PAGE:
Since its first description in 1935 by Stein and Leventhal,” a range of histologic, biochemical, sono-graphic, and clinical characteristics has been associated with PCOS. Until recently, there had been no general agreement about its definition. These discrepancies in past definitions have recently been resolved by an international consensus workshop group (The Rotterdam Consensus Group 2003) who recommend that all clinicians and investigators now use the internationally agreed definition of PCOS to ensure uniformity in routine clinical management and research studies (Table 2).16
Polycystic ovaries but not PCOS
Polycystic ovaries (PCO) are seen in about 20% of the general female population and the natural history and health risks of these normal, healthy asymptomatic women is poorly understood.16 The presence of a single polycystic ovary is sufficient to provide the diagnosis (Table 2). The distribution of follicles and a description of the stroma are not required in the diagnosis. Polycystic ovaries are seen in 67-86% of women with PCOS.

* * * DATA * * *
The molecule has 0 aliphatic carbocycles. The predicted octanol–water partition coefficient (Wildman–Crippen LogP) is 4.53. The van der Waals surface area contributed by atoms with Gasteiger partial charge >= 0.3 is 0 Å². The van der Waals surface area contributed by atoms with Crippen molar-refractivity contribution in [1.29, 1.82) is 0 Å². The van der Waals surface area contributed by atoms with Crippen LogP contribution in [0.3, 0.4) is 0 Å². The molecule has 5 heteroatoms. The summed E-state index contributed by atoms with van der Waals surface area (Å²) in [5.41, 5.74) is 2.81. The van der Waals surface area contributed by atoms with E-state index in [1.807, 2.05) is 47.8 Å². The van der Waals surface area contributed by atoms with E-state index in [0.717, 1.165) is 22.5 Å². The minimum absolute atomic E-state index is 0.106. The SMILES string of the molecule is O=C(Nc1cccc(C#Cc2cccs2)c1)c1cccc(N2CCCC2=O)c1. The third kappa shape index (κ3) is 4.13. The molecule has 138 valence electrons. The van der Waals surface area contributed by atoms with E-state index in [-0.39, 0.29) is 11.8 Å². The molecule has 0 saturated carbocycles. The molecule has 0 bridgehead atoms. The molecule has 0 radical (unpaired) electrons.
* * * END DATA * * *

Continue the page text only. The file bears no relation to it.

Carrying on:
A subgroup of women with ‘asymptomatic’ PCO (up to 30%) may have subtle abnormalities resembling PCOS; suggesting that important yet silent abnormalities may exist in otherwise healthy women with PCO. Expression of the syndrome over time in women with PCO may be precipitated by various factors, most predominately increase in body weight as a gain in weight is associated with a worsening of symptoms.5 The Rotterdam Consensus Group recommend that a woman having ‘asymptomatic’ PCO (ie. absence of ovulatory disorder or hyperandrogenism) should not be considered as having PCOS until more is known about this situation.15